A new UK study says granddaughters who live with their paternal grandmothers are likely to live longer.
However, in case of grandsons, the presence of a gran is not a good idea.
According to the research from Cambridge University, the survival rate of a granddaughter living in the same house as her paternal grandmother is higher than if she were just living with her immediate family, reports The Independent.
To reach the conclusion, Molly Fox of Cambridge University and her colleagues analysed the birth and death records of seven populations in Asia, North America, Europe and Africa who had lived in different periods going back to the 17th century.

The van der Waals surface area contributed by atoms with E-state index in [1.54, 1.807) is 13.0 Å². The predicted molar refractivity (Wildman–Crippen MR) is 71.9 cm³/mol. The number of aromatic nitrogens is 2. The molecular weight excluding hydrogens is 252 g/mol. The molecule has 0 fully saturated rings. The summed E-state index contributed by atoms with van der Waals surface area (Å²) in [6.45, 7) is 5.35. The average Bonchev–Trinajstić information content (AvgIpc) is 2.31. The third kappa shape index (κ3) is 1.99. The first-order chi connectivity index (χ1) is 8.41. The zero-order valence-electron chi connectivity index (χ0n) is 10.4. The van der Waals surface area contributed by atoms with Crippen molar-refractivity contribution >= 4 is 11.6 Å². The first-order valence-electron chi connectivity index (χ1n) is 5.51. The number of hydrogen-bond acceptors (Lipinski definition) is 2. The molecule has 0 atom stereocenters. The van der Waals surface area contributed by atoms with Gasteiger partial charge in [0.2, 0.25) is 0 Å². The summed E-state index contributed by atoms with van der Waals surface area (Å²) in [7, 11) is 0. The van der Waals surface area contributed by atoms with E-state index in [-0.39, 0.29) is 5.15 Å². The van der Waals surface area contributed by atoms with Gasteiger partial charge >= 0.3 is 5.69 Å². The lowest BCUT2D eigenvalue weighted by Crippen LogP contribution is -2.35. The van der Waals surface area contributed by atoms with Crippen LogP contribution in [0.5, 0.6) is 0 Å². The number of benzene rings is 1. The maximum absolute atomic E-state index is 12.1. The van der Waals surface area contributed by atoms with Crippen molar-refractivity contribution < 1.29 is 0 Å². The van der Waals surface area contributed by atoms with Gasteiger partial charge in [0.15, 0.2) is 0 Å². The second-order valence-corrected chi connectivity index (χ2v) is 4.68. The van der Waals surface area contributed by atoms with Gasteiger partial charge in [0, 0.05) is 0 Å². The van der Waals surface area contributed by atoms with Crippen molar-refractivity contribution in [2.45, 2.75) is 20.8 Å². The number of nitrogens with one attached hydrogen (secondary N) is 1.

In the study, they looked at infant mortality in the first three years of life and found that it differed depending on whether paternal or maternal grandmothers were present in a grandchild's early life.
"The presence of a paternal grandmother in all seven of the populations had a harmful effect on grandsons because her presence was linked with an increase in mortality," Fox said.
"Meanwhile, in six out of seven populations, the paternal grandmother's presence in her granddaughter's early life had a beneficial effect in terms of the risk of mortality.
"This difference between paternal grandsons and granddaughters would explain a lot of the inconsistencies in previous studies, where the sex of the grandchild was not considered," Fox said.
"We've only looked at infant mortality, and the mechanism itself remains mysterious. Other studies have given evidence against conscious favoritism towards one grandchild or another," she said.
The study, in Proceedings of the Royal Society B, could help to explain the evolution of female longevity: grandmothers live beyond their menopause to help bring up their grandchildren.